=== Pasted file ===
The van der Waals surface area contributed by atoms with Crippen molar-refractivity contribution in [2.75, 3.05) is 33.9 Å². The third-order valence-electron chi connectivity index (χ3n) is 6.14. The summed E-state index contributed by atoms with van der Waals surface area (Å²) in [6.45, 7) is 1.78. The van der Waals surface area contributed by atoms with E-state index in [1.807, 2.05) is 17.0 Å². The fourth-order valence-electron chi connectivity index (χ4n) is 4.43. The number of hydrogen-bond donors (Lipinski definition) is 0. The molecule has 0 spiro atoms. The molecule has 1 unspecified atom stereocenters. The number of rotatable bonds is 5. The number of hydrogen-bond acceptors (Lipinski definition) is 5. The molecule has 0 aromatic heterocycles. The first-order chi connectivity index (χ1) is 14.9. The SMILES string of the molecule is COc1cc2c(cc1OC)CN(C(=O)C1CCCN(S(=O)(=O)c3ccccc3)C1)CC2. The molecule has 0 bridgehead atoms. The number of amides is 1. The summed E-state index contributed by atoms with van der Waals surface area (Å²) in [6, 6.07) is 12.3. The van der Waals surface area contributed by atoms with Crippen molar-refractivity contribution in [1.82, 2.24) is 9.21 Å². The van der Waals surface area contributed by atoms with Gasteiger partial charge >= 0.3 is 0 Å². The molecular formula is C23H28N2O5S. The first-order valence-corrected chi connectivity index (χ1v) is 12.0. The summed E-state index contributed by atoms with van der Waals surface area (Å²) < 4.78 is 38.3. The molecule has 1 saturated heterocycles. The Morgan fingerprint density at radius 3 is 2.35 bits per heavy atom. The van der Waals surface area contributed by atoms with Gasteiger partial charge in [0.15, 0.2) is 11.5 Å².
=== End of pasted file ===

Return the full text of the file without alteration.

The van der Waals surface area contributed by atoms with Crippen molar-refractivity contribution in [2.75, 3.05) is 33.9 Å². The third-order valence-electron chi connectivity index (χ3n) is 6.14. The summed E-state index contributed by atoms with van der Waals surface area (Å²) in [6.45, 7) is 1.78. The van der Waals surface area contributed by atoms with E-state index in [1.807, 2.05) is 17.0 Å². The fourth-order valence-electron chi connectivity index (χ4n) is 4.43. The number of hydrogen-bond donors (Lipinski definition) is 0. The molecule has 0 spiro atoms. The molecule has 1 unspecified atom stereocenters. The number of rotatable bonds is 5. The number of hydrogen-bond acceptors (Lipinski definition) is 5. The molecule has 0 aromatic heterocycles. The first-order chi connectivity index (χ1) is 14.9. The SMILES string of the molecule is COc1cc2c(cc1OC)CN(C(=O)C1CCCN(S(=O)(=O)c3ccccc3)C1)CC2. The molecule has 0 bridgehead atoms. The number of amides is 1. The summed E-state index contributed by atoms with van der Waals surface area (Å²) in [6, 6.07) is 12.3. The van der Waals surface area contributed by atoms with Crippen molar-refractivity contribution in [1.82, 2.24) is 9.21 Å². The van der Waals surface area contributed by atoms with Gasteiger partial charge >= 0.3 is 0 Å². The molecular formula is C23H28N2O5S. The first-order valence-corrected chi connectivity index (χ1v) is 12.0. The summed E-state index contributed by atoms with van der Waals surface area (Å²) < 4.78 is 38.3. The molecule has 1 saturated heterocycles. The Morgan fingerprint density at radius 3 is 2.35 bits per heavy atom. The van der Waals surface area contributed by atoms with Gasteiger partial charge in [0.15, 0.2) is 11.5 Å².